much more important than positive actions.)

Date: Sat, 5 Jun 1999 15:21:51 -0700
From: owner-mapnews@mapinc.org (MAPNews)
To: mapnews@mapinc.org
Subject: MN: US IL: PUB LTE: Judging Youth
Sender: owner-mapnews@mapinc.org
Reply-To: owner-mapnews@mapinc.org
Organization: Media Awareness Project http://www.mapinc.org/lists/
Newshawk: Steve Young
Pubdate: June 5, 1999
Source: Chicago Tribune (IL)
Copyright: 1999 Chicago Tribune Company
Contact: tribletter@aol.com
Website: http://www.chicagotribune.com/
Forum: http://www.chicagotribune.com/interact/boards/
Author: Stephen Young

JUDGING YOUTH

ROSELLE -- Jeffrey M. Gonyo's June 2 letter criticizing random drug tests
for students was right on target. Martin Luther King Jr. dreamed of a time
when young people would be judged by the content of their character. Today
we settle for judging young people by the content of their urine. Adults
are telling youth that negative test results are much more important than
positive actions. If King could see how our society equates chemical
integrity with moral integrity I think he would be very disappointed.

Stephen Young
-------------------------------------------------------------------

Kentuckians Get Out The Word About Hemp (The Lexington Herald-Leader says the
Woodford County Chamber of Commerce, with Mayor Fred Siegelman's blessing,
sponsored a ribbon-cutting yesterday at the new Kentucky Hemp Museum in
Versailles. Ironically, the activists who belong to the Kentucky Hemp Growers
Cooperative Association have been much more successful at promoting reform
bills in at least 12 other states than at home. The problem has always been
the Drug Enforcement Administration, but even the DEA is now coming around.
For example, the agency has stopped arguing that hemp cannot be distinguished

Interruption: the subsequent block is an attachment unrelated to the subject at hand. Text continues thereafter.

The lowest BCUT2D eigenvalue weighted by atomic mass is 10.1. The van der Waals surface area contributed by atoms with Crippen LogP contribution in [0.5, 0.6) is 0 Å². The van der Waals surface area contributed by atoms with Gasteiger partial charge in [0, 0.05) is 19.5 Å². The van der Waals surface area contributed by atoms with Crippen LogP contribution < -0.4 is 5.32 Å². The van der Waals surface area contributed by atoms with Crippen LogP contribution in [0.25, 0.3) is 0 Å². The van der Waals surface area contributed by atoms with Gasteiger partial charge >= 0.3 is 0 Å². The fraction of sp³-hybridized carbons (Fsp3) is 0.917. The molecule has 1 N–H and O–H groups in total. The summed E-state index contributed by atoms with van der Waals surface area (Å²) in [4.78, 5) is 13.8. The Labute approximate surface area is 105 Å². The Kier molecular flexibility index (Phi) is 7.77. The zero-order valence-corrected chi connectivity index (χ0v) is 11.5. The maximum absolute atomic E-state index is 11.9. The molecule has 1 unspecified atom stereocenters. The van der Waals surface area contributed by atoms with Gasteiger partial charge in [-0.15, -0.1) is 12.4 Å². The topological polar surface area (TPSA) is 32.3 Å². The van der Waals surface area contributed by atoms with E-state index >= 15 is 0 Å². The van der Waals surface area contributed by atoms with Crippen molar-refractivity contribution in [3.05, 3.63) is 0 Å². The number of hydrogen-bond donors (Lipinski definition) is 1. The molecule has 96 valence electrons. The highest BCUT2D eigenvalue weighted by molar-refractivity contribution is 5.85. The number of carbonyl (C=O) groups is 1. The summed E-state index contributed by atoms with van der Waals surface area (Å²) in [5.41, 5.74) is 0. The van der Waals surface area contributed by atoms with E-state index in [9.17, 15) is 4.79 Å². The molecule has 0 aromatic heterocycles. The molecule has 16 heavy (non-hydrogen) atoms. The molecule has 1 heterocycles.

in the field from marijuana. Discussions, which have included the White House
drug czar, General Barry McCaffrey, are apparently at a delicate stage.)

Date: Sat, 5 Jun 1999 15:21:42 -0700
From: owner-mapnews@mapinc.org (MAPNews)
To: mapnews@mapinc.org
Subject: MN: US KY: Kentuckians Get Out The Word About Hemp
Sender: owner-mapnews@mapinc.org
Reply-To: owner-mapnews@mapinc.org
Organization: Media Awareness Project http://www.mapinc.org/lists/
Newshawk: AgFuture
Pubdate: Sat, 05 Jun 1999
Source: Lexington Herald-Leader (KY)
Copyright: 1999 Lexington Herald-Leader
Contact: hleditorial@herald-leader.com
Fax: 606-255-7236
Website: http://www.kentuckyconnect.com/heraldleader/
Forum: http://krwebx.infi.net/webxmulti/cgi-bin/WebX?lexingtn
Author: Janet Patton
Section: Business - Front Page

KENTUCKIANS GET OUT THE WORD ABOUT HEMP

Efforts in some states pave way for new crop

Bluegrass farmers' dream of growing U.S. hemp finally might be coming true,
but not in Kentucky.

North Dakota, spurred by the first-year profits of neighboring Canadian
farmers, legalized industrial hemp production in April.

But Hawaii will probably get it into the ground faster. On July 7, Gov.
Benjamin Cayetano will sign a bill authorizing 10 acres of variety trials.

"We're hoping to put seed in the ground in September," said Hawaii state
Rep. Cynthia Thielen. "I think it's quite embarrassing that Kentucky's so
far behind in this....Kentucky can watch our dust."

At least 12 other states, including Tennessee, have passed or are
considering pro-hemp legislation.

Ironically, this has happened in no small part because of the work of
Kentucky hemp activists, whose efforts to get legal permission to grow the
crop have made little progress in their own state.

"I cannot understand why a state with your history in hemp won't consider
this crop," Thielen said. Hawaii is looking to replace idle sugar
plantations with hemp fields that could eventually fuel an ethanol plant.

Through some high-profile legal wrangling, sometimes involving actor Woody
Harrelson, and constant Internet efforts, the Kentucky Hemp Growers
Cooperative Association has begun to make a name for itself nationally and
at home.

It is a measure of the group's efforts that yesterday the Woodford County
Chamber of Commerce, with Mayor Fred Siegelman's blessing, sponsored the
ribbon-cutting at the new Kentucky Hemp Museum in Versailles.

Lexington Mayor Pam Miller will give the opening address at the co-op's
annual meeting this month in Fayette County, said Joe Hickey, the
association's Executive Director.

Hickey and association President Andy Graves have testified before state